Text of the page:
There are huge benefits to us in running this program. We have ‘home grown’ talent coming up through the company who have been taught our methods and systems. Apprentices are economic after a few months (the starting apprentice minimum wage is £3.30/hr) and by the time they reach the third year they can do simple tasks unsupervised and the business benefits greatly from them.
We also aim to develop our apprentices in other ways. For example, we present to the general studies group of the U6 at Pangbourne College on basic car maintenance and we involve the apprentices in this. They learn public speaking and leadership by doing this in a fairly non-demanding way. We also encourage them to speak out at team meetings especially on health and safety issues and some technical areas where they are taught the current thinking and they may in turn teach the rest of us a thing or 2!
We have a few controls in place to ensure the smooth running of the program:
Firstly, we hold a weekly meeting with senior managers and the apprentices to keep on top of things. We have found that progress can slip fairly dramatically and quickly if targets are missed. The apprentices are required by the College to do specified jobs in the workplace that need to be documented. They are also observed in the workplace by a member of the College staff every so often. We feel it important to keep abreast of these tasks and the meetings keep the momentum going.
Secondly, we also feel it important to maintain a good working relationship with the College. I’ve met with the apprentice coordinator and the head of the department and had a tour of the workshops at the College. The College is keen to adopt a 3 way dialogue as well – it keeps everyone on the same page and prevents the risk of an apprentice saying something that’s not quite right to us and vice versa!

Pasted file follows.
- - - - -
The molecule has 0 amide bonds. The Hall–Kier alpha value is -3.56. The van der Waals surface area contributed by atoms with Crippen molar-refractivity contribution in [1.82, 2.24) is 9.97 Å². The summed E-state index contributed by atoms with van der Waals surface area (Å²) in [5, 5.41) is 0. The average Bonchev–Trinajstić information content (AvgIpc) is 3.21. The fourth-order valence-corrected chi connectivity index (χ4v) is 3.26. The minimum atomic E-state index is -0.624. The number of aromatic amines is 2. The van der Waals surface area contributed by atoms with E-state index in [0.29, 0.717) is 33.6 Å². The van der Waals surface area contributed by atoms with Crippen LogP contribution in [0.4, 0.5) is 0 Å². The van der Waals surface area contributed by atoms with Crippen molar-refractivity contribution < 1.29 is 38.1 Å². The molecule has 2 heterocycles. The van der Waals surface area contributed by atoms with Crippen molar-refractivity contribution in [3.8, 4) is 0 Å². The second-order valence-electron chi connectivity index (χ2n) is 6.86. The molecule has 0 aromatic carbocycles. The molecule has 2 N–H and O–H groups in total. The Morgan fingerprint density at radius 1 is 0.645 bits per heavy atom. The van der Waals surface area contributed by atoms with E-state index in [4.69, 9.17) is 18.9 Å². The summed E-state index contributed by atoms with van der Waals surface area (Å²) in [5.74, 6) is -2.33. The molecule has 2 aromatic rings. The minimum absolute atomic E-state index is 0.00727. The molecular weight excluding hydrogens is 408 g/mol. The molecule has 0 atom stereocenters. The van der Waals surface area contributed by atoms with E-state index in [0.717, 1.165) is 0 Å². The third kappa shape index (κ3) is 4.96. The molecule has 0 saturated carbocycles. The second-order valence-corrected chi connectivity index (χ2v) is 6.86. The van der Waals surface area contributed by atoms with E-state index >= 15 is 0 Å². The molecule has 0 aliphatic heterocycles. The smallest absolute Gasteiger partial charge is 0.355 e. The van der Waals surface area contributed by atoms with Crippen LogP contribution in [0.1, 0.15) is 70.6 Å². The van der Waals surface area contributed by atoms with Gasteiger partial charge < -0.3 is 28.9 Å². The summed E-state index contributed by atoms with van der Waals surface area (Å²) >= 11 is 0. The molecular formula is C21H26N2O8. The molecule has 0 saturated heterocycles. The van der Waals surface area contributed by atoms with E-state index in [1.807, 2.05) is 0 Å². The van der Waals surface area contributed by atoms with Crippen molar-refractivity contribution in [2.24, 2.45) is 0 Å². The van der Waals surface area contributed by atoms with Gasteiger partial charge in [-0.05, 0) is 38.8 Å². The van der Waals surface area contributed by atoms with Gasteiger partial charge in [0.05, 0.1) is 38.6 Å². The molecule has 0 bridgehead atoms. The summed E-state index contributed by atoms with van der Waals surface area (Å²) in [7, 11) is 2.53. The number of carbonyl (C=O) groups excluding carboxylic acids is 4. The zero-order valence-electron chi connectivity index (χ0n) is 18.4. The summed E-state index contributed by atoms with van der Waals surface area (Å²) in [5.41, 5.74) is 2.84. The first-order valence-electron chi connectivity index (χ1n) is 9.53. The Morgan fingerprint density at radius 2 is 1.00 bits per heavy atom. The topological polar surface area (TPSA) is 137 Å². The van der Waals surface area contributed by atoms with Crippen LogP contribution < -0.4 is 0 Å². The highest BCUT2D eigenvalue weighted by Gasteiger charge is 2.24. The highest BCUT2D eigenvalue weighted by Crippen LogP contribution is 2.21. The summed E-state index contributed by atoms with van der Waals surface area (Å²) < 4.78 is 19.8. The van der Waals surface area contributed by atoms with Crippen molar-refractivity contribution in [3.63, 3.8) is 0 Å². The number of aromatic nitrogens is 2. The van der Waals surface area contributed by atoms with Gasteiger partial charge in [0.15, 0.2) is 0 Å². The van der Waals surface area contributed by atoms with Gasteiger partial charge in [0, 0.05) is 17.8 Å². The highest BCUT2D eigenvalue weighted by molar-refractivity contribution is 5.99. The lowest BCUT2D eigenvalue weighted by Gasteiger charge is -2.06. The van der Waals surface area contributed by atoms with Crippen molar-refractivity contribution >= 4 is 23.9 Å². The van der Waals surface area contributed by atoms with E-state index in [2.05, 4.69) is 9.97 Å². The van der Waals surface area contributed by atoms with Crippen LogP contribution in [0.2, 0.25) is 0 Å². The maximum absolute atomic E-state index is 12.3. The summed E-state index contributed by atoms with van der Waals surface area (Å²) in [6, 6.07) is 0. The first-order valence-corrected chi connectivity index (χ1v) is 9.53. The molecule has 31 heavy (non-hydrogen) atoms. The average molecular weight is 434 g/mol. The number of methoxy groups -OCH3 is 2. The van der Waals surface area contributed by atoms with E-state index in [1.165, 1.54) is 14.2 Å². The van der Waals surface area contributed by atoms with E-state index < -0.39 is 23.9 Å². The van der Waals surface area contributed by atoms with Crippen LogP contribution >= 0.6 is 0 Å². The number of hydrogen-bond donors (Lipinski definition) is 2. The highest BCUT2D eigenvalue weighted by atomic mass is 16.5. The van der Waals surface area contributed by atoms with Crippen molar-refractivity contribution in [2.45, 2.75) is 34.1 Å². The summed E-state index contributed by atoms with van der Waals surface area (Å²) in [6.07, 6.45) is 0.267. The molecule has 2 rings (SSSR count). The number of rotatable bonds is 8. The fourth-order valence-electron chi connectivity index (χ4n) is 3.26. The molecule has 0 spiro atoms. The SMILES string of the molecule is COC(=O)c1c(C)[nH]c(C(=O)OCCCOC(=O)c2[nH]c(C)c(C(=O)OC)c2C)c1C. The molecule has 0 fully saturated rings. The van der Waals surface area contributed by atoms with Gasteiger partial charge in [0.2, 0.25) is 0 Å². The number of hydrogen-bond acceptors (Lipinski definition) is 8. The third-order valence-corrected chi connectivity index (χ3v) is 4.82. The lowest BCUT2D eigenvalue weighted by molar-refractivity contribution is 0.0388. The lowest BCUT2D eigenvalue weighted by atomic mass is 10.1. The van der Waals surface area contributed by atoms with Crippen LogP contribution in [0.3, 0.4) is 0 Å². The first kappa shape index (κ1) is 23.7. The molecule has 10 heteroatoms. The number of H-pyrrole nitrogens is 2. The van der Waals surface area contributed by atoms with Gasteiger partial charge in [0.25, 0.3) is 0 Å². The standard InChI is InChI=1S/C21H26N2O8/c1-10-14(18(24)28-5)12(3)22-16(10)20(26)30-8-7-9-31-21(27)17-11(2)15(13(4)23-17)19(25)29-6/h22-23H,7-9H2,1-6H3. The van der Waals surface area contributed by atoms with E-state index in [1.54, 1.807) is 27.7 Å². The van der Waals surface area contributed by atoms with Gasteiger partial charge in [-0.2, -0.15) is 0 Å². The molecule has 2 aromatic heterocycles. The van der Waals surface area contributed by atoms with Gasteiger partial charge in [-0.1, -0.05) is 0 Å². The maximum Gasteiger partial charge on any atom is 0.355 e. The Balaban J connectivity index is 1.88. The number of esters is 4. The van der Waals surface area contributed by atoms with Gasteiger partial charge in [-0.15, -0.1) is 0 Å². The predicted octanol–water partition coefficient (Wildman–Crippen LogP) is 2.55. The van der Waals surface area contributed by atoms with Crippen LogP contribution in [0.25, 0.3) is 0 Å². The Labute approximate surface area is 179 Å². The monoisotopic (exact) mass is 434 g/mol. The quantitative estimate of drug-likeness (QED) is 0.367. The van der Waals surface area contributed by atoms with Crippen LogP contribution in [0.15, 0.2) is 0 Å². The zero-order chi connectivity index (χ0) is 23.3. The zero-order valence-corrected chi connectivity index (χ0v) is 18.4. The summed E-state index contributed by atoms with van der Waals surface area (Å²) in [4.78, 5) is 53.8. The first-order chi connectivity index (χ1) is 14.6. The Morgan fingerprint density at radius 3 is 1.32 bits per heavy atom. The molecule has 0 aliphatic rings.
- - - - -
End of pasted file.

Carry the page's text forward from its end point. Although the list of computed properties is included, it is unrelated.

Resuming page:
It may be for these reasons that we were honoured to win the ‘most supportive employer’ award at a ceremony at Reading College in 2014.
Thirdly, although the people I’ve spoken about here are all good news stories, not everyone has worked out well and we’ve had to let 3 others go for various reasons. If we can see someone hasn’t really got the right attitude or skills to finish the apprenticeship we will be candid and discuss it with them. The motor vehicle trade is not for the faint hearted and often a different choice of career will benefit all involved.
The downsides? Not many, to be honest. There is a bit more admin involved in employing an apprentice than with other staff, but it’s not too time consuming or onerous. Secondly, and fairly obviously, the apprenticeship program should not be the only recruitment tool in my opinion.
I feel a small company like ours benefits enormously from recruiting from a blue chip every now and then. This keeps our thinking and our systems up to date and brings not only fresh blood but fresh ideas and energy as well. Of our current staff 3 have come from large companies, 3 from other small ones, 7 are home grown and we are currently recruiting another senior tech from a main agent.
From the apprentices point of view the only downside compared to a Uni experience is the lack of a massive in built circle of friends and the social whirl that brings. But you can’t have everything, and if their behaviour at our team socials is anything to go by our apprentices definitely manage to party hard as well!
To conclude, our apprentices have come from a variety of backgrounds and all of them would recommend the program. It gives commercial experience, a recognised qualification and 3 years of earnings. Hard to beat if Uni’s not for you.